Google’s answer to Siri thinks ahead
October 2, 2012
Google’s vision of how a smartphone can become a trusted, all-knowing assistant is rolling out to consumers in the form of Google Now.
It’s a feature of the newest iteration of Android, Jelly Bean, which is so far available on only a handful of smartphones, and suggests that Google has ambitions to go well beyond what Siri has shown so far, Technology Review reports.
Like Siri, Google Now can take voice commands related to phone functions such as setting reminders or sending messages, and field requests for information such as “How old is the Eiffel Tower?” and “Where can I find a good Chinese restaurant?”
Also like Siri, Google Now responds with speech. However, rather than passing along queries to third-party services such as Yelp for answers, Google’s helper makes use of the company’s recently launched Knowledge Graph, a database that categorizes information in useful ways (see “Google’s New Brain Could Have a Big Impact“).
Google Now also introduces a new trick. It combines the constant stream of data a smartphone collects on its owner with clues about the person’s life that Google can sift from Web searches and e-mails to guess what he or she would ask it for next. This enables Google Now not only to meet a user’s needs but also, in some cases, to preëmpt them. Virtual index cards appear offering information it thinks you need to know at a particular time.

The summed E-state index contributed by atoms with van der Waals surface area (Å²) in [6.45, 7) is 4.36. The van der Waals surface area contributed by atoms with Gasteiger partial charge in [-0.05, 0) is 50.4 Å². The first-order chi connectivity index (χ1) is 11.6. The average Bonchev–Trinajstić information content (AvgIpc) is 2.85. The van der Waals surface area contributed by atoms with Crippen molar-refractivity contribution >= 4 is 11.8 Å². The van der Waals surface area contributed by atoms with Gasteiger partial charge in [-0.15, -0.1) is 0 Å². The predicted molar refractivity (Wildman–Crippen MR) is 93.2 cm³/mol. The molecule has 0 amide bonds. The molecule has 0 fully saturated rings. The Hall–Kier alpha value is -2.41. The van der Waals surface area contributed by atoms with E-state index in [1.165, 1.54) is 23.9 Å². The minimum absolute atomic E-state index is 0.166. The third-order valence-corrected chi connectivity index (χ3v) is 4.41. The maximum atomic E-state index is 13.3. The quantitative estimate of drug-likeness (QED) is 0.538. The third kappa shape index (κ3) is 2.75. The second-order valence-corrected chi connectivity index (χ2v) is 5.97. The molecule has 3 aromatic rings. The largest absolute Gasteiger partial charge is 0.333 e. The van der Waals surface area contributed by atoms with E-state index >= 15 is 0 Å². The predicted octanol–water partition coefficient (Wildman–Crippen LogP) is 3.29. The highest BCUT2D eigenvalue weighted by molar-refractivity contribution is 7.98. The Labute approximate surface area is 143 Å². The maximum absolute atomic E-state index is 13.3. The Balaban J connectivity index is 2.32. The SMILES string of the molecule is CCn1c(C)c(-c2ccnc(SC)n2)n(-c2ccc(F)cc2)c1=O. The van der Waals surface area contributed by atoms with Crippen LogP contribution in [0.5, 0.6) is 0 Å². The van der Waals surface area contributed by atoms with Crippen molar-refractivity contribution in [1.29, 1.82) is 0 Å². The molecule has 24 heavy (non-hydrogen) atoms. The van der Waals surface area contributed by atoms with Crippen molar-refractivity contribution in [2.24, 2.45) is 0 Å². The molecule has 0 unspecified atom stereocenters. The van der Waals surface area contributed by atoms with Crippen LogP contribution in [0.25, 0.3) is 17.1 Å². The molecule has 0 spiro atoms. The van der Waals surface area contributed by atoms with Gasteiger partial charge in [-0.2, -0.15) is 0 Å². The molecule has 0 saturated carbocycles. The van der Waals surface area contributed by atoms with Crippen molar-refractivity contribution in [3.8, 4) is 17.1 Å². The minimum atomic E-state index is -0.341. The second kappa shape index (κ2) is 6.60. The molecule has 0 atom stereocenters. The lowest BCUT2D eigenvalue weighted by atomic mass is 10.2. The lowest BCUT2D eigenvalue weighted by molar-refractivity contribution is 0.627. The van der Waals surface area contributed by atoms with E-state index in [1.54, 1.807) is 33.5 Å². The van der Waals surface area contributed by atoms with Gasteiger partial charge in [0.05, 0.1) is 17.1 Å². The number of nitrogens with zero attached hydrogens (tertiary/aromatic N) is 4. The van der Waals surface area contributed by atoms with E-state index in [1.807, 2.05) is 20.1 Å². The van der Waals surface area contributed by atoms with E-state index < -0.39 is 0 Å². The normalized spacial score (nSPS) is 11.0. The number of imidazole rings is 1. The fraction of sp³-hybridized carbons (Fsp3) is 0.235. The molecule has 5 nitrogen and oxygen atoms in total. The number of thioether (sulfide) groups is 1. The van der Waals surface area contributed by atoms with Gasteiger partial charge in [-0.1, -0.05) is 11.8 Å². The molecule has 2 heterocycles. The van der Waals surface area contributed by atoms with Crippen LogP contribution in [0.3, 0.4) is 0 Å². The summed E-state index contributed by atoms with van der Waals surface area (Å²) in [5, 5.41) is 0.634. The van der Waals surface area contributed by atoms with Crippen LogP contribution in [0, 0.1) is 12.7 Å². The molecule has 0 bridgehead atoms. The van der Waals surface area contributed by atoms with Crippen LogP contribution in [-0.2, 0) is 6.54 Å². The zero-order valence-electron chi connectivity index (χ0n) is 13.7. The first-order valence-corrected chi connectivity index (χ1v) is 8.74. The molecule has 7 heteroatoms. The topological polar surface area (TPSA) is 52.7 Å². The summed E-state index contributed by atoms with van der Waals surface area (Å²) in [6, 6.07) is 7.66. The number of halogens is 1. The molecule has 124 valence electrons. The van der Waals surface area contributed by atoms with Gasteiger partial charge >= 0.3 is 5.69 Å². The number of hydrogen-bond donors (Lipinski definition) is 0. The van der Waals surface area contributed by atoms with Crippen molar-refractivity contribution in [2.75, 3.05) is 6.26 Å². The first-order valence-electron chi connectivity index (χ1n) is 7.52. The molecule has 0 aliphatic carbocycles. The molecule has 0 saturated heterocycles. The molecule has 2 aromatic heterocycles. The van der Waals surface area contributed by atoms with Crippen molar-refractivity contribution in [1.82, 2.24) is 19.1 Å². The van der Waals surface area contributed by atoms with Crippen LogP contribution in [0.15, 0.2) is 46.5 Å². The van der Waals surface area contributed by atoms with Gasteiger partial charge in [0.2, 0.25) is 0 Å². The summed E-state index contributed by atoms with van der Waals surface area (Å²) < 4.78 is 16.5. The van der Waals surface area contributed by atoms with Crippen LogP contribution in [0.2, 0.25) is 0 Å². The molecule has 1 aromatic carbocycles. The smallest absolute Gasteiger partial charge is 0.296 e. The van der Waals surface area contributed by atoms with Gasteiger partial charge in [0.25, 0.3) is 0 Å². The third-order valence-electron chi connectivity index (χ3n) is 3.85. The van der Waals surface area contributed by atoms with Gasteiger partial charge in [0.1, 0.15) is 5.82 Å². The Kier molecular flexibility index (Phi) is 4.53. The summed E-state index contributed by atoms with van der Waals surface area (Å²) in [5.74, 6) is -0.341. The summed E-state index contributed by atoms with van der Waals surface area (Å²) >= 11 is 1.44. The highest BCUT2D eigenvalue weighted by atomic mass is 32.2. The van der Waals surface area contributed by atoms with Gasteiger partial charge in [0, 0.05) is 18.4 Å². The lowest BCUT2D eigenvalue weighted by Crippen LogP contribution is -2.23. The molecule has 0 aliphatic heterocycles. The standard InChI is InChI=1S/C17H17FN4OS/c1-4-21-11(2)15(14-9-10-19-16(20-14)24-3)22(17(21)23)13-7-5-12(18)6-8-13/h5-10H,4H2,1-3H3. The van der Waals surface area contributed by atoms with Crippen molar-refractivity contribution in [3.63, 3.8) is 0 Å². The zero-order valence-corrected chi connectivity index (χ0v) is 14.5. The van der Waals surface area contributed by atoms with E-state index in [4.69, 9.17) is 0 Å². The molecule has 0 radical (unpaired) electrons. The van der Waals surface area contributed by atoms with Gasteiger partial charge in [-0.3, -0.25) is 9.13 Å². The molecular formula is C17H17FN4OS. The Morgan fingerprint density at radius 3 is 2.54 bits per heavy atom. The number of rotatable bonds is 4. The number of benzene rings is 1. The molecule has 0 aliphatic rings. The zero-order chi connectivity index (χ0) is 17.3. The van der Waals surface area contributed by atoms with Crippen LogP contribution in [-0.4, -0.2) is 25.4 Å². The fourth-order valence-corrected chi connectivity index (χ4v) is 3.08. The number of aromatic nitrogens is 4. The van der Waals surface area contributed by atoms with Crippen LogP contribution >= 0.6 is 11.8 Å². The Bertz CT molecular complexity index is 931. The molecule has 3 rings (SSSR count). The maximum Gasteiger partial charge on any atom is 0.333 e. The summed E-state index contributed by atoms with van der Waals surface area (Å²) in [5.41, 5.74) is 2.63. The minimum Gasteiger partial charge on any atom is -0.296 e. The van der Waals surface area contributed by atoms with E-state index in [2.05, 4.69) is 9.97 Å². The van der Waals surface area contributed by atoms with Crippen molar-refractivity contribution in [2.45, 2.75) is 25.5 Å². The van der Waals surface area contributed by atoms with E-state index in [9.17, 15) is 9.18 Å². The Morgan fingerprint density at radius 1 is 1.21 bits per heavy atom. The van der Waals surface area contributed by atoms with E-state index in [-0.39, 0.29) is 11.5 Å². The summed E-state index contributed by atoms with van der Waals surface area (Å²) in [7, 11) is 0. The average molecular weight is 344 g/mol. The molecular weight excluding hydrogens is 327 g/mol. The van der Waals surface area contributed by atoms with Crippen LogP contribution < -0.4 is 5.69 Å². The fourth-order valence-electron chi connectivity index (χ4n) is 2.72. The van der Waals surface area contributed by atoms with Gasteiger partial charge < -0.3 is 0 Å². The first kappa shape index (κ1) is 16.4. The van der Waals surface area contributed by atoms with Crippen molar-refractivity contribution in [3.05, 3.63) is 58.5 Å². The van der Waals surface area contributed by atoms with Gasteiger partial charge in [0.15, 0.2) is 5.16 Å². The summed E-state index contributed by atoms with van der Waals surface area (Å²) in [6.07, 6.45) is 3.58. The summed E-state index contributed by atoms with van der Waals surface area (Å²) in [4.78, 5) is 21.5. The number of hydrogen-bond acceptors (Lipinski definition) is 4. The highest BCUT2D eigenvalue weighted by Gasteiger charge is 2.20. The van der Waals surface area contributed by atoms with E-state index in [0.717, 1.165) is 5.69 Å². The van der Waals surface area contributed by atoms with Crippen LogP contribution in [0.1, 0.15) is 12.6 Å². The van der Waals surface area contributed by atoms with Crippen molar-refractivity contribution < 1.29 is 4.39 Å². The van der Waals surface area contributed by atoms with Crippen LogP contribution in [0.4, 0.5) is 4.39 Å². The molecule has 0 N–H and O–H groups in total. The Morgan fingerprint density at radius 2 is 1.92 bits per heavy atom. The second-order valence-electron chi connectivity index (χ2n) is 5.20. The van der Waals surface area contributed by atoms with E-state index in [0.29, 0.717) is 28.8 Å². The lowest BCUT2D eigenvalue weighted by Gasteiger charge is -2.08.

Google Now can automatically notify a user about the weather, traffic, upcoming appointments, flights, nearby businesses such as restaurants and cafés, sports results, public transit and travel information, and movie show times. It’s also smart enough to gauge that some things matter more than others. Unusually bad traffic on your commuting route, for example, warrants an audible notification, while events just appear on the screen the next time you check your phone.
Like many Google products — and Siri, too — Google Now is built on top of machine learning, a branch of AI concerned with using large amounts of data to inform decisions. Also like other Google products, Google Now gets better as the company collects more data and refines its algorithms.